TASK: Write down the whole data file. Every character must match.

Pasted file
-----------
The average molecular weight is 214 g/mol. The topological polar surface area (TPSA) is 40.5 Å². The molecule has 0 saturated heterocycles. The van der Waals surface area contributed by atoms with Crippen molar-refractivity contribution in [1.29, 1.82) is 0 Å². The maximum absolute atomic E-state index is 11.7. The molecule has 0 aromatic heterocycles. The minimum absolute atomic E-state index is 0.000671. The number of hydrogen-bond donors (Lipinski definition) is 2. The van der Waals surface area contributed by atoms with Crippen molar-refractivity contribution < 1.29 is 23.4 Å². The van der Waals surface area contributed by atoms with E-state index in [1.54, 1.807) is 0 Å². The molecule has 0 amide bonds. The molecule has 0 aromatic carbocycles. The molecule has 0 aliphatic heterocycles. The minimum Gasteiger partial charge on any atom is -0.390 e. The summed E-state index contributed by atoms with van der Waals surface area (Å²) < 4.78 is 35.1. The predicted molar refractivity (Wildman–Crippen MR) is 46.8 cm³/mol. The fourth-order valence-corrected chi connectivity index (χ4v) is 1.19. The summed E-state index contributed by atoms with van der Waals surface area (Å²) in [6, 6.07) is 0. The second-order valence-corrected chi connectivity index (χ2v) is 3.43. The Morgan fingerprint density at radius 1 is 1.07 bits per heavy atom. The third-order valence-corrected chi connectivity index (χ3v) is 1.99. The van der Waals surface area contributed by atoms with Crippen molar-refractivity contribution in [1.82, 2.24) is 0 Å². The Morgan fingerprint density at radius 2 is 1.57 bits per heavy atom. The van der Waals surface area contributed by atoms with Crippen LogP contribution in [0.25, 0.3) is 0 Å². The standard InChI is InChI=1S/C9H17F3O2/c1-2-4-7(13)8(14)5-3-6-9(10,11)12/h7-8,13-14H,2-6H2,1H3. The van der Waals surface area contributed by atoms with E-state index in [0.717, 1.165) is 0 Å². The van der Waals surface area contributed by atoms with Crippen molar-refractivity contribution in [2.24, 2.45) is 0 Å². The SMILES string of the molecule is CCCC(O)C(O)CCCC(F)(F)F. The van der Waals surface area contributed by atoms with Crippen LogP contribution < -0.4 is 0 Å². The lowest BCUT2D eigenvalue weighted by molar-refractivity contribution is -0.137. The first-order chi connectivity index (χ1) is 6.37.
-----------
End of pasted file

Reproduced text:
The average molecular weight is 214 g/mol. The topological polar surface area (TPSA) is 40.5 Å². The molecule has 0 saturated heterocycles. The van der Waals surface area contributed by atoms with Crippen molar-refractivity contribution in [1.29, 1.82) is 0 Å². The maximum absolute atomic E-state index is 11.7. The molecule has 0 aromatic heterocycles. The minimum absolute atomic E-state index is 0.000671. The number of hydrogen-bond donors (Lipinski definition) is 2. The van der Waals surface area contributed by atoms with Crippen molar-refractivity contribution < 1.29 is 23.4 Å². The van der Waals surface area contributed by atoms with E-state index in [1.54, 1.807) is 0 Å². The molecule has 0 amide bonds. The molecule has 0 aromatic carbocycles. The molecule has 0 aliphatic heterocycles. The minimum Gasteiger partial charge on any atom is -0.390 e. The summed E-state index contributed by atoms with van der Waals surface area (Å²) < 4.78 is 35.1. The predicted molar refractivity (Wildman–Crippen MR) is 46.8 cm³/mol. The fourth-order valence-corrected chi connectivity index (χ4v) is 1.19. The summed E-state index contributed by atoms with van der Waals surface area (Å²) in [6, 6.07) is 0. The second-order valence-corrected chi connectivity index (χ2v) is 3.43. The Morgan fingerprint density at radius 1 is 1.07 bits per heavy atom. The third-order valence-corrected chi connectivity index (χ3v) is 1.99. The van der Waals surface area contributed by atoms with Crippen molar-refractivity contribution in [1.82, 2.24) is 0 Å². The Morgan fingerprint density at radius 2 is 1.57 bits per heavy atom. The van der Waals surface area contributed by atoms with Crippen LogP contribution in [0.25, 0.3) is 0 Å². The standard InChI is InChI=1S/C9H17F3O2/c1-2-4-7(13)8(14)5-3-6-9(10,11)12/h7-8,13-14H,2-6H2,1H3. The van der Waals surface area contributed by atoms with E-state index in [0.717, 1.165) is 0 Å². The van der Waals surface area contributed by atoms with Crippen molar-refractivity contribution in [2.24, 2.45) is 0 Å². The SMILES string of the molecule is CCCC(O)C(O)CCCC(F)(F)F. The van der Waals surface area contributed by atoms with Crippen LogP contribution < -0.4 is 0 Å². The lowest BCUT2D eigenvalue weighted by molar-refractivity contribution is -0.137. The first-order chi connectivity index (χ1) is 6.37.